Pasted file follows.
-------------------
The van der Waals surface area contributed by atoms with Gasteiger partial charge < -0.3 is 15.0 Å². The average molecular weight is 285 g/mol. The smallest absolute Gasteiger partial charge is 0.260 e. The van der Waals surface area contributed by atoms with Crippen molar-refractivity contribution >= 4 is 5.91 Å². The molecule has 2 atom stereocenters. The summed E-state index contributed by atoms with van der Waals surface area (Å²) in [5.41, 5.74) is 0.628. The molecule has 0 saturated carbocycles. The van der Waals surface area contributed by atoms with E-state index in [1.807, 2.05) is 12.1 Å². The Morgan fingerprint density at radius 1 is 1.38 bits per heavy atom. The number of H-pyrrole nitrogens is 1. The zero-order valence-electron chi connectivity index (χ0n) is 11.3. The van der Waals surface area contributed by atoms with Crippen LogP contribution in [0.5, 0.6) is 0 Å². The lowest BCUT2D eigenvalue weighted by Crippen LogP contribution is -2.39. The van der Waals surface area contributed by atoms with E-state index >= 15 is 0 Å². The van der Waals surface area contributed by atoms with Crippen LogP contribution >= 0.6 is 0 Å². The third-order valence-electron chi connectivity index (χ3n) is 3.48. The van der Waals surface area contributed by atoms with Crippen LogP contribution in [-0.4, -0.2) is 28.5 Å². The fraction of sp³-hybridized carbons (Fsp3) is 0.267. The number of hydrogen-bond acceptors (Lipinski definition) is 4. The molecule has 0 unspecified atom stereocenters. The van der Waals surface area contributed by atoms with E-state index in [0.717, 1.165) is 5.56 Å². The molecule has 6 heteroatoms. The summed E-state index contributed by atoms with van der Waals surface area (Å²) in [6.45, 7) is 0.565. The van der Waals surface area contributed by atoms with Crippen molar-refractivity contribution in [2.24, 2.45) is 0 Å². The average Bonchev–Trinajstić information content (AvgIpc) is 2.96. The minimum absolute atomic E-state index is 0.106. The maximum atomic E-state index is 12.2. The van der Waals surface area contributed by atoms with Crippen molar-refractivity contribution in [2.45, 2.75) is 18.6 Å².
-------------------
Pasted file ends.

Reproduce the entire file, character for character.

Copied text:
The van der Waals surface area contributed by atoms with Gasteiger partial charge < -0.3 is 15.0 Å². The average molecular weight is 285 g/mol. The smallest absolute Gasteiger partial charge is 0.260 e. The van der Waals surface area contributed by atoms with Crippen molar-refractivity contribution >= 4 is 5.91 Å². The molecule has 2 atom stereocenters. The summed E-state index contributed by atoms with van der Waals surface area (Å²) in [5.41, 5.74) is 0.628. The molecule has 0 saturated carbocycles. The van der Waals surface area contributed by atoms with E-state index in [1.807, 2.05) is 12.1 Å². The Morgan fingerprint density at radius 1 is 1.38 bits per heavy atom. The number of H-pyrrole nitrogens is 1. The zero-order valence-electron chi connectivity index (χ0n) is 11.3. The van der Waals surface area contributed by atoms with Crippen LogP contribution in [0.5, 0.6) is 0 Å². The lowest BCUT2D eigenvalue weighted by Crippen LogP contribution is -2.39. The van der Waals surface area contributed by atoms with E-state index >= 15 is 0 Å². The van der Waals surface area contributed by atoms with Crippen LogP contribution >= 0.6 is 0 Å². The third-order valence-electron chi connectivity index (χ3n) is 3.48. The van der Waals surface area contributed by atoms with Crippen LogP contribution in [-0.4, -0.2) is 28.5 Å². The fraction of sp³-hybridized carbons (Fsp3) is 0.267. The number of hydrogen-bond acceptors (Lipinski definition) is 4. The molecule has 0 unspecified atom stereocenters. The van der Waals surface area contributed by atoms with E-state index in [0.717, 1.165) is 5.56 Å². The molecule has 6 heteroatoms. The summed E-state index contributed by atoms with van der Waals surface area (Å²) in [6.45, 7) is 0.565. The van der Waals surface area contributed by atoms with Crippen molar-refractivity contribution in [2.24, 2.45) is 0 Å². The average Bonchev–Trinajstić information content (AvgIpc) is 2.96. The minimum absolute atomic E-state index is 0.106. The maximum atomic E-state index is 12.2. The van der Waals surface area contributed by atoms with Crippen molar-refractivity contribution in [2.45, 2.75) is 18.6 Å².